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3

Notice that $\mathrm{x} \mapsto f(\mathrm{x})$ is convex if and only if $y \mapsto f(B\mathrm{y})$ is convex for some invertible matrix $B$. (This is because linear transform preserves lines.) Now using the spectral theorem, choose a symmetric matrix $B$ such that $AB = BA$ and $A^{-1} = B^2$. Then with the transform $\mathrm{x} = B\mathrm{y}$, we see that ...


3

The paper: An accelerated non-Euclidean hybrid proximal extragradient-type algorithm for convex-concave saddle-point problems http://www.optimization-online.org/DB_HTML/2015/09/5113.html Deals with the HPE for Bregmain with epsilon-enlargements. Best regards, Benar F. Svaiter


3

From the AM-GM inequality, note that $$x^2y^2z^2\leq\left(\frac{x^2+y^2+z^2}{3}\right)^3<\left(\frac{5}{6}\right)^3<1,$$ therefore $$3+2xyz\geq 3-2|xyz|>3-2=1.$$


2

A possible (non linear) model for this problem: Define the following variables : $a$ is the $x$-coordinate of the circle $b$ is the $y$-coordinate of the circle $r\ge0\;$ is the radius of the circle $\omega_i$ is a binary variable that equals $1$ if and only if point $(x_i,y_i)$ lies on the circle. The objective function is then to maximize $$ ...


2

I think I have a counterexample. Define $$K = \Big\{(x,y) \in \big[-\frac12,\frac12\big] \times \big[0, \frac12\big] : y \ge \exp\big(-\frac1{x^2}\big) \Big\}.$$ Now, consider the extreme point $x_0 = (0,0)$. The key observation is that all derivatives of $x \mapsto f(x) := \exp\big(-\frac1{x^2}\big)$ vanish at $0$, hence, all circles (ellipses) containing ...


2

It's not hard to show (Hint: show that the dual problem is a projection of $\frac{1}{\lambda}(Ax_0 + z)$ onto the polyhedron $\mathcal P := \{\theta \text{ s.t }\|A^T\theta\|_\infty \le 1\}$, and then use the KKT conditons ...) that if $\lambda \ge \lambda_{\text{max}} := \|A^T(Ax_0 + z)\|_\infty$, then the solution of your problem is the only zero vector. ...


2

Use binary variables $y_A$ and $y_B$ that equal $1$ if and only if $X_A$ and $X_B$ are strictly positive (respectively). Then add the following constraints to your LP: \begin{align*} &X_A\le M\,y_A\\ &X_B\le M\,y_B\\ &X_C\le M\,(2-y_A-y_B) \end{align*} M is a large constant. The first two constraints activate the binary variables $y_A$ and ...


2

There is a neat geometric way to see why this should be so, but I've forgotten some of the details. Some papers of Daubeches, Dohono, etc. contain these details. Unfortunately, I've forgotten these refs too. So, I'll give you the somewhat lazy solution (you probably already figured out that I'm a very lazy person), based on proximal operators and the Mureau ...


2

Since there is only a single variable in your reduced problem, you can find the best choice of $x_i$ just using techniques from precalculus. (Consider separately the cases $x_i \geq 0$ and $x_i \leq 0$, and visualize the graph of a quadratic function in each case.) Here's a different viewpoint (summarized very briefly). Let $f(x) = \|x\|$, where $\| \cdot ...


1

Yes, or more precisely (as polyhedron may imply three dimensions) a convex polytope. You may readily verify that $C$ is convex, and also that its boundary is piecewise a part of a hyperplane.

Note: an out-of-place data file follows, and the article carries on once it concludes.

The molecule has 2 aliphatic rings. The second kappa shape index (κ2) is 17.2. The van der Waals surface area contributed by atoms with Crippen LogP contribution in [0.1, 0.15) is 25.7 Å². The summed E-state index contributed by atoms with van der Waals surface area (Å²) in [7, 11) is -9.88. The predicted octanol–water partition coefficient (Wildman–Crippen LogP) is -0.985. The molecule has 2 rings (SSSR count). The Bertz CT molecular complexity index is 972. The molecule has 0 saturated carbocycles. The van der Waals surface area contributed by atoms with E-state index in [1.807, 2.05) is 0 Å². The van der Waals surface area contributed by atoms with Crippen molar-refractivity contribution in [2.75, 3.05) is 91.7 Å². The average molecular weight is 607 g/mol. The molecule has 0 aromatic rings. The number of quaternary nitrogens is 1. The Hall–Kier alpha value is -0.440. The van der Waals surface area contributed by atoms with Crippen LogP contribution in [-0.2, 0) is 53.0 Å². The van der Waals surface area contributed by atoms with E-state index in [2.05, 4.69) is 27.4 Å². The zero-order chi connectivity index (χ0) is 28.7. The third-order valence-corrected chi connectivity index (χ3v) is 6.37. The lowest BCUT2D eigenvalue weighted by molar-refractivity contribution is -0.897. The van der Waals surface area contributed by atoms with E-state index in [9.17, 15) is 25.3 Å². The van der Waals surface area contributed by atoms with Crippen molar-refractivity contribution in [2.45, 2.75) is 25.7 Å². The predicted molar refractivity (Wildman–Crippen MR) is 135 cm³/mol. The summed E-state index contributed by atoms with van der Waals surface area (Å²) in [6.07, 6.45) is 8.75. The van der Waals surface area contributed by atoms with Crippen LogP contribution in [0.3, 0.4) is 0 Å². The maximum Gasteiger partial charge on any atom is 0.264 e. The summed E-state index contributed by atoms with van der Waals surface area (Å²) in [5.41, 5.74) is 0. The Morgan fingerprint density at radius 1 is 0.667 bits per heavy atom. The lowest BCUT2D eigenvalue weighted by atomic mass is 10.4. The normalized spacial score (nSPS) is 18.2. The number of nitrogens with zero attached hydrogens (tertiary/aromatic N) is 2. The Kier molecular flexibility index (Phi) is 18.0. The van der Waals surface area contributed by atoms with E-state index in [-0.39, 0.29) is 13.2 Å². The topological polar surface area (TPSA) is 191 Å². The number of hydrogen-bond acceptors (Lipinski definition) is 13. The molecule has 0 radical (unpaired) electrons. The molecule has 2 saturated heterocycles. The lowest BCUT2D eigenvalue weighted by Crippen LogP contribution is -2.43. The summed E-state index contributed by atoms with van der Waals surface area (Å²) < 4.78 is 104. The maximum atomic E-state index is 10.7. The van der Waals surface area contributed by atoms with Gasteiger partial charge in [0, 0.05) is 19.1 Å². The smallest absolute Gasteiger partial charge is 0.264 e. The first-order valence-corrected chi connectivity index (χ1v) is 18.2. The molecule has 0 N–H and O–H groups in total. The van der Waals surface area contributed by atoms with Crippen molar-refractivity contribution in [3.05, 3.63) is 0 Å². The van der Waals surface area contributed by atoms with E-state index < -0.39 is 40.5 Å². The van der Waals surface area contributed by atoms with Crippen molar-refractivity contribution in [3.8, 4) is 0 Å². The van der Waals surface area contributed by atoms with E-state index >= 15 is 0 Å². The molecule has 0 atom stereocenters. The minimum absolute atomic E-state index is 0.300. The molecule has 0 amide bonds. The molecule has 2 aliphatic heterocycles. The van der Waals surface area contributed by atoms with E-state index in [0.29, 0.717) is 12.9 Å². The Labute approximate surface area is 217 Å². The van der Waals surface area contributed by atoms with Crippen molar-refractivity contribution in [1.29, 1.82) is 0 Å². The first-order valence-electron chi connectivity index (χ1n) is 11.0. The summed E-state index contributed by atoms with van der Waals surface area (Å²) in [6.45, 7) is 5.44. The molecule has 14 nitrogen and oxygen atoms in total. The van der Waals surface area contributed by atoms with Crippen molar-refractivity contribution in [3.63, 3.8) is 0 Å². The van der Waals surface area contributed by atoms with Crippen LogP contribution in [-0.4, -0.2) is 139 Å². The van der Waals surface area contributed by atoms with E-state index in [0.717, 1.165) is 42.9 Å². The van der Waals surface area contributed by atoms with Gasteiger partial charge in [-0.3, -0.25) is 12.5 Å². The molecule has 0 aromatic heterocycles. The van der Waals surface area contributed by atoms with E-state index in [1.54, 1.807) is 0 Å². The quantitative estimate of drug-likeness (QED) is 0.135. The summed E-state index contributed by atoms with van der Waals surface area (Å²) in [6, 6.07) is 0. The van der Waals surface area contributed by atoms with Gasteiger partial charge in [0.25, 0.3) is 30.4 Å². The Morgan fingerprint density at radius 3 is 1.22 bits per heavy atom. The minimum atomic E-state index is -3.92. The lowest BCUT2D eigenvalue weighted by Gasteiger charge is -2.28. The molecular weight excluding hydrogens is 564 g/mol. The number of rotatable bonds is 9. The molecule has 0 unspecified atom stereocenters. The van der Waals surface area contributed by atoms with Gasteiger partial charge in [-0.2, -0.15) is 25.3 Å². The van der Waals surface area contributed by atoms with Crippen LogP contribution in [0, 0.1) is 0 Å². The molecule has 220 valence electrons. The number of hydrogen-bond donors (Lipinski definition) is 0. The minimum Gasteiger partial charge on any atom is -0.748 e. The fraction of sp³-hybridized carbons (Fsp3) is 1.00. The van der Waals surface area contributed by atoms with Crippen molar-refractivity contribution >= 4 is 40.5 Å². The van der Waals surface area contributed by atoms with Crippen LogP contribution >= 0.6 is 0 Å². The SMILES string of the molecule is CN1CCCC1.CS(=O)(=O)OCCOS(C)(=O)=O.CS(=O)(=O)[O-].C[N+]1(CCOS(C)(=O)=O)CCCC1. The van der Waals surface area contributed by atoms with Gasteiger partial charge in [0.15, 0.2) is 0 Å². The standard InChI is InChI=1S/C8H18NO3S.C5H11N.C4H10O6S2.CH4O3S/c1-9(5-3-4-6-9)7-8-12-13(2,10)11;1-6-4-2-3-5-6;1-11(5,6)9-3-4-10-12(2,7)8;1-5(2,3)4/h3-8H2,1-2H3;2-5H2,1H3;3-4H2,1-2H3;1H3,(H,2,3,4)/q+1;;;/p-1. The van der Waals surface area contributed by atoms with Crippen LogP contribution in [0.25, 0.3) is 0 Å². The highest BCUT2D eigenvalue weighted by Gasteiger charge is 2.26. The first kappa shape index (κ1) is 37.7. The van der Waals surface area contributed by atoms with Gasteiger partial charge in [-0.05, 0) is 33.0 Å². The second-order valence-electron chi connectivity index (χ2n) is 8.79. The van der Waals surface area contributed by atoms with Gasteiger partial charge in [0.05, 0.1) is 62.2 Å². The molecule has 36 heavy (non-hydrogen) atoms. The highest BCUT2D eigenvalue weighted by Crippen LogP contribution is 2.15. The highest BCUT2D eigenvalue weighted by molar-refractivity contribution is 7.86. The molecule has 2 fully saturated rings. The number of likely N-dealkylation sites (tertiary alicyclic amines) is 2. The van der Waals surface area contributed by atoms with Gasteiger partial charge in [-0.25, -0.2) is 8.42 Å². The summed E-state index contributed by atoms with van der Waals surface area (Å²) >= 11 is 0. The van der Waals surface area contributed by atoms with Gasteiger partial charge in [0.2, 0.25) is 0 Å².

1

I've no idea what's going on for the feasibility part. If it is feasible, then either $s$ or $t$ must be negative, otherwise $s x_1 + t x_2 \ge 0$. Conversely, if either $s$ or $t$ is negative, then it is feasible because you just need to make $x_1$ or $x_2$ (depending on which of $s,t$ is negative) sufficiently large and it would make $s x_1 + t x_2 \le ...


1

You can think of the problem geometrically. For example, in a 2 dimensional space, each $|a_i^Tx-b_i|$ is a line. So $\max_i|a_i^Tx-b_i|$ is the line that lies above all the other ones, and finally $$ \min\left\{ \max_i|a_i^Tx-b_i| \right\} $$ is the set of lines that always lie above the other ones, but at the lowest height: it is the convex hull ...


1

I use the table below to create the dual problem. If you have any question about the table or other aspects of my answer feel free to ask. \begin{cases} \min & 4y_1 &+3y_2&+5y_3&+y_4&\\ &y_1&+4y_2 &+2y_3& +3y_4&\geq 7\\ &3y_1&+2y_2&+4y_3&+y_4&\geq6\\ ...


1

In all four cases, your $A^{-1}$ should be $A^T$. (Make sure you understand the difference!) Apart from that, $(D1)$ and $(D2)$ are fine. For $(D3)$, since the primal is a minimization problem with the restriction $A \mathbf x \leq \mathbf b$ (as opposed to $A \mathbf x \geq \mathbf b$), then the dual should have its variables constrained by $\mathbf x \leq ...


1

The method of choosing all sets of 3 points, finding the circle that passes through that set, and seeing which other points lie on that circle has one big problem: roundoff error. If you try to use any method that involves taking square roots, roundoff can cause problems. Here is a method, based on some previous work of mine, that allows this to be done ...


1

The function $f(x) = x^4$ is strictly convex and the above inequality does not hold for any $m>0$. In particular, if $m>0$ and if $y=0$, the left hand side of the above formula is $(f'(x)-f'(0))(x-0) = 4x^4$, and for $0<|x| < {\sqrt{m} \over 2}$, we have $f'(x)-f'(0))(x-0) < m(x-0)^2$.


1

We wish to show that if a differentiable function $f:\mathbb R^n \to \mathbb R$ is strongly convex with parameter $m > 0$ then it is strongly monotone with parameter $m$. To say that $f$ is strongly convex with parameter $m$ means that the function $h(x) = f(x) - \frac{m}{2} \|x\|^2$ is convex. (At least, that's my favorite definition of strong ...



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